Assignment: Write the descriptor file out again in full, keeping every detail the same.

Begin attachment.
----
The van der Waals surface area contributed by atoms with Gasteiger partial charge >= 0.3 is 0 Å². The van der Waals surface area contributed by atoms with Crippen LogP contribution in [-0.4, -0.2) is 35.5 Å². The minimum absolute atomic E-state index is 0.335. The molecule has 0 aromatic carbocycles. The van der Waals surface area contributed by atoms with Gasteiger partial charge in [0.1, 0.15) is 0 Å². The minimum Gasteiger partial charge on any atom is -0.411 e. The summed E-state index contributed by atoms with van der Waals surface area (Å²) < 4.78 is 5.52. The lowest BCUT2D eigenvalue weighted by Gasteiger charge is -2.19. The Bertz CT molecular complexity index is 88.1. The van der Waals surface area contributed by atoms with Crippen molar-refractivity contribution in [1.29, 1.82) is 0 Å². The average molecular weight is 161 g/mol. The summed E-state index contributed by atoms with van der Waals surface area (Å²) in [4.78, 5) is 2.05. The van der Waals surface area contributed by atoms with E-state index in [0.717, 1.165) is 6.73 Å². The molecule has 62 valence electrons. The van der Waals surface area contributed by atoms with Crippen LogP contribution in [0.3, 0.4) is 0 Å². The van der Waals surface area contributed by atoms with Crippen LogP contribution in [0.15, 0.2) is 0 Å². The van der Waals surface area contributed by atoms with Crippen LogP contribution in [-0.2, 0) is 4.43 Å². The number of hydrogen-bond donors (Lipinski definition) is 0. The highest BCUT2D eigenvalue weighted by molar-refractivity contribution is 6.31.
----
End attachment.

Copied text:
The van der Waals surface area contributed by atoms with Gasteiger partial charge >= 0.3 is 0 Å². The van der Waals surface area contributed by atoms with Crippen LogP contribution in [-0.4, -0.2) is 35.5 Å². The minimum absolute atomic E-state index is 0.335. The molecule has 0 aromatic carbocycles. The van der Waals surface area contributed by atoms with Gasteiger partial charge in [0.1, 0.15) is 0 Å². The minimum Gasteiger partial charge on any atom is -0.411 e. The summed E-state index contributed by atoms with van der Waals surface area (Å²) < 4.78 is 5.52. The lowest BCUT2D eigenvalue weighted by Gasteiger charge is -2.19. The Bertz CT molecular complexity index is 88.1. The van der Waals surface area contributed by atoms with Crippen molar-refractivity contribution in [1.29, 1.82) is 0 Å². The average molecular weight is 161 g/mol. The summed E-state index contributed by atoms with van der Waals surface area (Å²) in [4.78, 5) is 2.05. The van der Waals surface area contributed by atoms with E-state index in [0.717, 1.165) is 6.73 Å². The molecule has 62 valence electrons. The van der Waals surface area contributed by atoms with Crippen LogP contribution in [0.3, 0.4) is 0 Å². The van der Waals surface area contributed by atoms with Crippen LogP contribution in [0.15, 0.2) is 0 Å². The van der Waals surface area contributed by atoms with Crippen LogP contribution in [-0.2, 0) is 4.43 Å². The number of hydrogen-bond donors (Lipinski definition) is 0. The highest BCUT2D eigenvalue weighted by molar-refractivity contribution is 6.31.